Five-year-old Rosie Fuentes thought being a dog sitter would be fun and easy. Paired with a puppy, she quickly realizes it’s a lot of work. Frustrated and out of patience, Rosie looks at the camera and tells the audience she needs to “flop.”
This is a pivotal scene in an episode of “Rosie’s Rules,” a new PBS KIDS show about a Mexican-American preschooler who likes to figure things out for herself.
That independent spirit is especially evident when Rosie calms herself down to solve a problem. In a move she calls ‘the flop,’ Rosie lays on the ground, takes a few deep breaths and wiggles around until she feels better. She even has a rhyme to talk herself through the process: “Breathe in, breathe out. Wiggle about. Now I’m ready to figure this out!”
“Rosie reminds us that kids learn best by doing,” says Dr. Helen Chang, a Palo Alto-based pediatrician and integrative medicine doctor with Sutter’s Palo Alto Medical Foundation (PAMF). “Our job as adults is to give them tools so they can help themselves through life’s challenges, which includes difficult emotions.”
Dr. Chang’s belief, coupled with her own experience with mindfulness, led her to co-develop an educational series that teaches adolescents how to overcome anxiety and stress using techniques like Rosie’s flop.
“Something like ‘the flop’ helps get feelings out, so you don’t dwell on them,” explains Dr. Chang. “When your mind is no longer racing or imagining the worst, you can think more clearly and prepare to act.” She says she isn’t surprised that Rosie’s ‘flop’ incorporates breathing and movement. Both are known to release tension and promote relaxation.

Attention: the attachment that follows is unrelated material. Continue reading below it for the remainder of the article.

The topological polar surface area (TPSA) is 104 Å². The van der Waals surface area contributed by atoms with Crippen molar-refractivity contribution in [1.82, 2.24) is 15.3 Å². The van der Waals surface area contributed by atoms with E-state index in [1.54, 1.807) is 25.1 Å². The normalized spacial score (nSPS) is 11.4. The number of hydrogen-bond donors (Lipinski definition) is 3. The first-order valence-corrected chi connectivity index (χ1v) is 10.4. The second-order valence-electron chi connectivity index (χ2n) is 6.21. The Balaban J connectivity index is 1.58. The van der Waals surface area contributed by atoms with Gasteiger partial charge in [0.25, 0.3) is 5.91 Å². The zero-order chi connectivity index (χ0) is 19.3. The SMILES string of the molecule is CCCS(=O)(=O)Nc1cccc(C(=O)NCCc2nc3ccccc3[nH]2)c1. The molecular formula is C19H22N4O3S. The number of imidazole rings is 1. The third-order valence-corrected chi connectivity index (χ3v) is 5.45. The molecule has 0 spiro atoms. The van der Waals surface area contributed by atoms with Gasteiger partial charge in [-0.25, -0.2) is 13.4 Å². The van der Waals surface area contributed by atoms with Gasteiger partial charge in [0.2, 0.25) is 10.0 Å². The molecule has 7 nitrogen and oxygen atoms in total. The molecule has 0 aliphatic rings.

Series co-lead, Dr. Janet Volpe, who cares for patients at Palo Alto Medical Foundation in San Carlos, agrees. “When you can’t ‘shake’ a thought, try shaking your body,” the board-certified pediatrician and integrative and holistic medicine physician said.
Helping kids to get out of their head and reconnect with their bodies is at the heart of the four-week, virtual series the doctors will facilitate starting in January 2023. Aptly named “mind-body skills,” these techniques might include yoga, breathing exercises or drawing – depending on the child’s age. The initial series is tailored for 12- to 14-year-olds with a second series planned for 14- to 18-year-olds in February. Drs. Chang and Volpe are looking into offering a series for 9- to 11-year-olds and 18- to 22-year-olds as well.
The group format is also an intentional choice. There is ample evidence that participants form a bond or socialize more easily when exploring the same topic as a sub-set of peers. “Children crave connection, and it’s important for them to see that other kids feel the way they do,” Dr. Chang noted.
The physician-facilitators both say that, while they share some of these tips with patients already, they’re excited to delve into greater detail during the 90-minute sessions. “Working in urgent care I’ve seen physical symptoms that were caused by unresolved mental struggle,” said Dr. Chang. “What might have started as a sensation of butterflies in a child’s stomach can morph into upset digestion over time – so it’s really important to practice emotional regulation early.” Dr. Chang added that these coping skills are also useful for children who suffer from a chronic illness because they cultivate the resilience needed to live with ongoing physical discomfort.
“What brings a child to this series is less important than what I hope they will get out of it,” Dr. Chang said. “I want them to know they have a superpower; they can take a pause and hit the reset button on a bad day.”
For appointment dates, times, or to learn more, call the Integrative Medicine Department at (650) 853-2250 or email IntegrativeMed@sutterhealth.org Note: This series is not limited to established PAMF patients. Each session will be billed to insurance as a virtual visit, prospective participants should confirm coverage, and any applicable co-pay, for these visits with their insurance provider prior to registering.